My stardom bubble did not burst. It grew. "Why, yes! I'm sure they would," I answered for them. I gave several meaningful nods with raised eyebrows in the general direction of my wee brood. They shrank back in horror. A picture? In public? How humiliating!

I couldn't imagine what was wrong with them and suggested they reconsider. The employee explained that they hoped to use a picture of some kids for a display in the store. Mine were the only kids around -- would they please do it? All they had to do was put on a Trader Joe's shirt and hold a box of cookies. Drew vanished. I wasn't surprised, and I didn't intend to pursue. Avery attempted to crawl back into the womb. She's a very fragile creature. I crossed her off the list.

That left two more. Zeroing in on Bethie and Aidan, I told them how much fun it would be to have their picture up in the store. Once they caught on to the idea, they bashfully agreed. They did their bit of modeling, and were paid in cookies. This was a very satisfactory arrangement in their eyes.

The real thrill, however, came during our next shopping excursion. We checked every aisle for the snapshot, expecting to see it quaintly framed in a little corner of the store. Imagine our surprise when we turned down one of the last aisles to find, perched above the baking section, an entire billboard featuring my peeps. It was glorious.

I'm afraid I was a bit obnoxious as I stood there for quite some time, hoping that passers-by would notice that the lovely children at my side bore a remarkable resemblance to the famous children plastered above the sea salt. "Isn't this fun, Bethie?" I commented (loudly). "Look at you up there!" I added (loudly). "Aidan! Can you believe it?" I marveled (loudly).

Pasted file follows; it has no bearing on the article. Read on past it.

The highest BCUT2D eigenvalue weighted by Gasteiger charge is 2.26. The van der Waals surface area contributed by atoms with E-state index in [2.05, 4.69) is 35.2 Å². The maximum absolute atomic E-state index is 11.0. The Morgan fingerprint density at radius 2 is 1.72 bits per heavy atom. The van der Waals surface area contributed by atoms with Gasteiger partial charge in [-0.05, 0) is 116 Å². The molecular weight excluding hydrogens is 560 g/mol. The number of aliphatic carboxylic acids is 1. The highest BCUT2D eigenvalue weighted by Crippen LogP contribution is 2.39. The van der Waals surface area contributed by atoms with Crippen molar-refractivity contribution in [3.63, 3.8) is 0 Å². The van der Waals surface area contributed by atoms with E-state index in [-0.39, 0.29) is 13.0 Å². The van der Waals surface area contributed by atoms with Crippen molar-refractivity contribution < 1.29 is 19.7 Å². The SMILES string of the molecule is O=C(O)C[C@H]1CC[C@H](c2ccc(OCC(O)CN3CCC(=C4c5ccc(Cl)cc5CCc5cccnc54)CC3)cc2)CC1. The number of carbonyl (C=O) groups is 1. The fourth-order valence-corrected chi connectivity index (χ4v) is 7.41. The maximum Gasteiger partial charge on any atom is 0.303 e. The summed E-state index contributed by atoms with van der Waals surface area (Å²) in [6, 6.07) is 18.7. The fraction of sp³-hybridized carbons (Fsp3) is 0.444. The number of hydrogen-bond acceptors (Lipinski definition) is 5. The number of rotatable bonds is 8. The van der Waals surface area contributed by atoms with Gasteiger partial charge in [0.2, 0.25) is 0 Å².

I couldn't wait to pass on the big news to friends and family. "Next time you're at Trader Joe's, look for Bethie and Aidan in the baking aisle!" They did, got a kick out of it, and passed on the news to others.

This continued for about two years. Over time, I calmed down and was able to pass through the baking aisle without creating a spectacle. We still glanced up and smiled, but were content to keep our voices at a fairly decent volume.

A few weeks ago, my mom mentioned to a friend that her grandchildren were at Trader Joe's and to be sure and look them up -- er, look up at them. So the friend looked. And looked. And looked. My children were nowhere to be seen. The kind friend mentioned this to an employee, who said that they were making some changes. However, if the mother of the children would like to have the board, she would be welcome to it.